PASADENA ( — The Los Angeles Department of Public Works is giving mother nature a helping hand by trying to squeeze as much rain as possible from Friday’s storm.

The process is called “cloud seeding” with “automated high output generators” or AHOGS.  The generators are made with metal tubes mounted on posts to shoot microscopic silver iodide particles into the clouds from hilltops. Water vapor attaches to those particles, which freeze and drop to the ground as rain.

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“Imagine it like igniting a traffic flare that is slow-burning. And then the particles head skyward, almost like incense,” said Steven Frasher of the L.A. County Department of Public Works.

The technique can produce 10 percent to 15 percent more rain. And engineers are able to aim the particles so rain will fall on sparsely populated areas and near catch basins, he said.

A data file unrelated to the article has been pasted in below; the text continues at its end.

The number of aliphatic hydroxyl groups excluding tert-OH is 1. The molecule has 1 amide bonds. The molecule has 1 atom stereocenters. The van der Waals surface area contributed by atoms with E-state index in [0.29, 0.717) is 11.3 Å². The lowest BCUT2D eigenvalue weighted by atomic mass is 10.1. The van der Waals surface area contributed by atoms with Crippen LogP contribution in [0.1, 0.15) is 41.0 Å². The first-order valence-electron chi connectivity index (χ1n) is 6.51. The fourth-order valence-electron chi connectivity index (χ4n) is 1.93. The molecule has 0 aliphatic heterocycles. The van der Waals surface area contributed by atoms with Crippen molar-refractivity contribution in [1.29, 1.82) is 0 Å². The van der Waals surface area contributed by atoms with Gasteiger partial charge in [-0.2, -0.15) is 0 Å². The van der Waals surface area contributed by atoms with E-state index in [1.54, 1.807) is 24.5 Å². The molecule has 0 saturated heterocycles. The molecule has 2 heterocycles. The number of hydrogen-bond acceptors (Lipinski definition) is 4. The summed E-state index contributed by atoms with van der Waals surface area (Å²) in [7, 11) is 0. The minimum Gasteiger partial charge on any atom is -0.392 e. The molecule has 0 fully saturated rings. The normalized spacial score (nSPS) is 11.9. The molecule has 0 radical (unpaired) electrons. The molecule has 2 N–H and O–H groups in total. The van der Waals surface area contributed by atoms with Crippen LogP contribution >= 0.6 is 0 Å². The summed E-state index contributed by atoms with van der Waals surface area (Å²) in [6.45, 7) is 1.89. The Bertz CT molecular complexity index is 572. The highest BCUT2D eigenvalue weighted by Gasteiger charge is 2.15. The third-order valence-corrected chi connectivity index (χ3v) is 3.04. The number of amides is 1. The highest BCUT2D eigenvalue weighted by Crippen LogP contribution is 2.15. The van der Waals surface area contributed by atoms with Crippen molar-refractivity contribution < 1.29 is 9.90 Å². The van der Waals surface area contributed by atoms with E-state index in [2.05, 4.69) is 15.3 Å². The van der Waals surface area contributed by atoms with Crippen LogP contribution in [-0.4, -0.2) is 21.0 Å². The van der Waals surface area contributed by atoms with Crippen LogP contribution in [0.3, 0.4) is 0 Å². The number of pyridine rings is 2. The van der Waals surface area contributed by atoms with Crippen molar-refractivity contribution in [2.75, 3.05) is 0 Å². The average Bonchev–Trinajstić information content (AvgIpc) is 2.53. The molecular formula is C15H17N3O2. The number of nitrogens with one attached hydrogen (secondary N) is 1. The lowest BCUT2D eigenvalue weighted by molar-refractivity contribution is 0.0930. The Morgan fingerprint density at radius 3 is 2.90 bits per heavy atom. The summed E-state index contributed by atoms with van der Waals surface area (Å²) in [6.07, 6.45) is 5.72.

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The county had conducted cloud seeding previously but stopped because of concerns that too much rain would destabilize hillsides scorched by wildfires. But the practice is back due to the historic drought.

A hill above Pasadena is one of 10 sites in Los Angeles County where the cloud-seeding generators are placed.

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The generators are controlled by a crew in Utah in a mission-control type of setting. Engineers are able to watch exactly what is happening with the cameras mounted on the generators.